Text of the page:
Any writer worth their salt would be thrilled to work on such a big-budget production. Throw into the mix the fact that this is his first big TV job and it is little wonder that Macpherson has the air of a man still pinching himself.

“This is a bit of an anomaly,” he admits. “The Rig is going to be my first show in production, and I also haven’t worked on anyone else’s show.”

We speak on a Friday morning in late March. It is a storm-lashed day as his voice drifts down the line from Leith where Macpherson is on set for the early days of filming. “It is pouring with rain – very North Sea appropriate,” he jokes.

The Rig centres on the fictional Kinloch Bravo platform where, as the crew prepare to return to the mainland, an eerie and strange fog suddenly sweeps in.

“Many of them are waiting for their helicopter to arrive to take them home and back to their families,” explains Macpherson. “As they wait, things start to go wrong, and then this mysterious fog descends.

"They lose all communications with land. From that point, things really start going wrong. The power structures on board start to fall apart. People are afraid and angry. They have to deal with that and work out the mystery.”

Macpherson loves sci-fi (“I am big fan of the Alien films and John Carpenter’s The Thing set in the Antarctic”) and believes that the genre will translate well to an oil rig.

“It is such a massive setting – the engineering is so large and overwhelming – I wanted a story that matched it in scale,” he says. “We are playing with a lot of big ideas about where we are nowadays in the world and where we might be going.”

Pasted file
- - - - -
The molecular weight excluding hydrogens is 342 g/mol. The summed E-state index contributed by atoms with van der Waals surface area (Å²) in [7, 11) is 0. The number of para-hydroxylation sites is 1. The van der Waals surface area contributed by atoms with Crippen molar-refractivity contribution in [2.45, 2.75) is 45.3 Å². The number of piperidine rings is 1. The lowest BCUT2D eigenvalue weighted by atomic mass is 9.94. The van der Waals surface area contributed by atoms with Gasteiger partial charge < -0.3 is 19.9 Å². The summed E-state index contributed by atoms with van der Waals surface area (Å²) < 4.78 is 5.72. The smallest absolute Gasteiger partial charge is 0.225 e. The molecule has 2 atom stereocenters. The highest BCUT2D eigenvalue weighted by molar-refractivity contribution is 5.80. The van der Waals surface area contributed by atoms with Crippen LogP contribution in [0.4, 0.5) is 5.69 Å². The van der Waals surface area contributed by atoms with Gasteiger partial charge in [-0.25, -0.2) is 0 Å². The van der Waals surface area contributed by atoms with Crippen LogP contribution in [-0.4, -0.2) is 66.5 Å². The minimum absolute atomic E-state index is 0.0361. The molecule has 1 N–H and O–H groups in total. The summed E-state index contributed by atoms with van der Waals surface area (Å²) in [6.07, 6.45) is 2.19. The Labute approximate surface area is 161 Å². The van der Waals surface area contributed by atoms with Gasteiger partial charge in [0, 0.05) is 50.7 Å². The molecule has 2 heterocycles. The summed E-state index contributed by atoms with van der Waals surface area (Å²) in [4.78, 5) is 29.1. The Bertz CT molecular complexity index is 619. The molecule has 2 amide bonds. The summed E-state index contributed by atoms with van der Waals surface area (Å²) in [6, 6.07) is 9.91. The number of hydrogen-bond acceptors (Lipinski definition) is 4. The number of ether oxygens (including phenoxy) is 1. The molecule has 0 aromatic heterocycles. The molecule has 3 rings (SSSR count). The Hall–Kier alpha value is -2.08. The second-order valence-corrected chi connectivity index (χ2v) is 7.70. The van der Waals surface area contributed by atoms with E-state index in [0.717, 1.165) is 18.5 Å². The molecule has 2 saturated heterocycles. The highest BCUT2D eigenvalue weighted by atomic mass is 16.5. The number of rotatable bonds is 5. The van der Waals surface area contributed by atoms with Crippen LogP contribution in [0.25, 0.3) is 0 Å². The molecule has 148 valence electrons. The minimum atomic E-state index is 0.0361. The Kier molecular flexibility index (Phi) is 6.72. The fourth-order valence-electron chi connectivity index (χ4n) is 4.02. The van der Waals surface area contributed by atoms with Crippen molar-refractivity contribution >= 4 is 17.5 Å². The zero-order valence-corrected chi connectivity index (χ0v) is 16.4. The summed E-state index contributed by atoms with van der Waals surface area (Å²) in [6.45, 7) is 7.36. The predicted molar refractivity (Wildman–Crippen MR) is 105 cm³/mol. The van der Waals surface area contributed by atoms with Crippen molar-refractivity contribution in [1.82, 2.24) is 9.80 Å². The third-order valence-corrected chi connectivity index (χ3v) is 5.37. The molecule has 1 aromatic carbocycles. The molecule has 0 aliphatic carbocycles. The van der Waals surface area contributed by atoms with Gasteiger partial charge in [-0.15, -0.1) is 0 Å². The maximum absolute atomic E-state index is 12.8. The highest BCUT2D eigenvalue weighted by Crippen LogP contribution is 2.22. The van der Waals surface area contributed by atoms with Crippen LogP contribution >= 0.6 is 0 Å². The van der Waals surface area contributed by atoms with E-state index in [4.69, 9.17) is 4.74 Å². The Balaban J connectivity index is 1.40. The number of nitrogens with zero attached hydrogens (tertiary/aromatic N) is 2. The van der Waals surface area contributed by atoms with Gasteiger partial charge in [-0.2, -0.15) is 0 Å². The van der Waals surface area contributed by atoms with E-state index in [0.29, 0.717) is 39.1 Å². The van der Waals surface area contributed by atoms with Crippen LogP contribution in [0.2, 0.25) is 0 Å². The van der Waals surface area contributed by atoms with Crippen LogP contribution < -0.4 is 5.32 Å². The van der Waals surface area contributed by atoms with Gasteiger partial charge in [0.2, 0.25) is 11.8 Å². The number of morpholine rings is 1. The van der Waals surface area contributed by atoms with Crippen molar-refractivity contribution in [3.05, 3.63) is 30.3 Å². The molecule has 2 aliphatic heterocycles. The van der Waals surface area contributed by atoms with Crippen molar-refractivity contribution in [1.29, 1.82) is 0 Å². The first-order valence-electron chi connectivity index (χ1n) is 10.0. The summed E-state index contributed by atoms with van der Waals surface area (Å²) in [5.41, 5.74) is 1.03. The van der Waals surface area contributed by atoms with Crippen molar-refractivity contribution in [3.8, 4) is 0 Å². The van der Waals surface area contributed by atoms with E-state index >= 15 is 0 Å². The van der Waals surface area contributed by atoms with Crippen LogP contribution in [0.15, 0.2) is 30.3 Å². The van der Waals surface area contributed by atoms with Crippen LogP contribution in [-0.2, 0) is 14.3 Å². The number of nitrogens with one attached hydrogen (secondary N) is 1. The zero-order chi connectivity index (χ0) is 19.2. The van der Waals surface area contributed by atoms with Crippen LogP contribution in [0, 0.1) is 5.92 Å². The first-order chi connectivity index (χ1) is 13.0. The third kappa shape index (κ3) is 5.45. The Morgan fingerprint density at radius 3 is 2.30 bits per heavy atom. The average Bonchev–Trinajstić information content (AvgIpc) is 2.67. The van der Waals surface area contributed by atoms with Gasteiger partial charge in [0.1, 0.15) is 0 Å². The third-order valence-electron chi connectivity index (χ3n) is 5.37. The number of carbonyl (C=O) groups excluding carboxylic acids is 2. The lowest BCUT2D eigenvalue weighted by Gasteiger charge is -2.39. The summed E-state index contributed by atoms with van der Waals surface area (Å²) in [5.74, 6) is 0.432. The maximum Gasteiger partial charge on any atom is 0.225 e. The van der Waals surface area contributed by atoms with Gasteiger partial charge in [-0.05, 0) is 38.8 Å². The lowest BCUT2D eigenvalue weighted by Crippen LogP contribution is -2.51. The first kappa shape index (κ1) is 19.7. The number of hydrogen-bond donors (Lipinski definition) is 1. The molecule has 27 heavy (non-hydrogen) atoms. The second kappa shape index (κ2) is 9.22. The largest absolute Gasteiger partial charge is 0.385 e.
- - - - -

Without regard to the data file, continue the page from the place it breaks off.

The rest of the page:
HeraldScotland: David Macpherson, writer of The Rig. Picture: Mark Mainz/Amazon Prime VideoDavid Macpherson, writer of The Rig. Picture: Mark Mainz/Amazon Prime Video

Ahead of filming, Macpherson and the production team did a location-scouting trip to the Stena Spey rig off Orkney. “If you want to go to the rigs that are far out [in the North Sea], you need to have done the helicopter training,” he says.

“This one was being repaired in Scapa Flow and because we could get a boat to it, we were able to visit. We had a great tour from a toolpusher called Thor.”

That pivotal backdrop, he says, has been impressively replicated at the studio in Leith. “Rob Harris, our production designer, has done an incredible job of building our sets. Once you get onto the set, you really believe you are out in the middle of the ocean.”

Macpherson is a congenial interviewee with no shortage of interesting anecdotes, not least on his winding path – or “origins story” as he dubs it – to becoming a screenwriter.

After studying history and philosophy at Glasgow University, Macpherson moved north and did a stint working for the late Liberal Democrat MP Charles Kennedy, then spent a year based at Westminster within the party’s Whips’ Office in the House of Lords.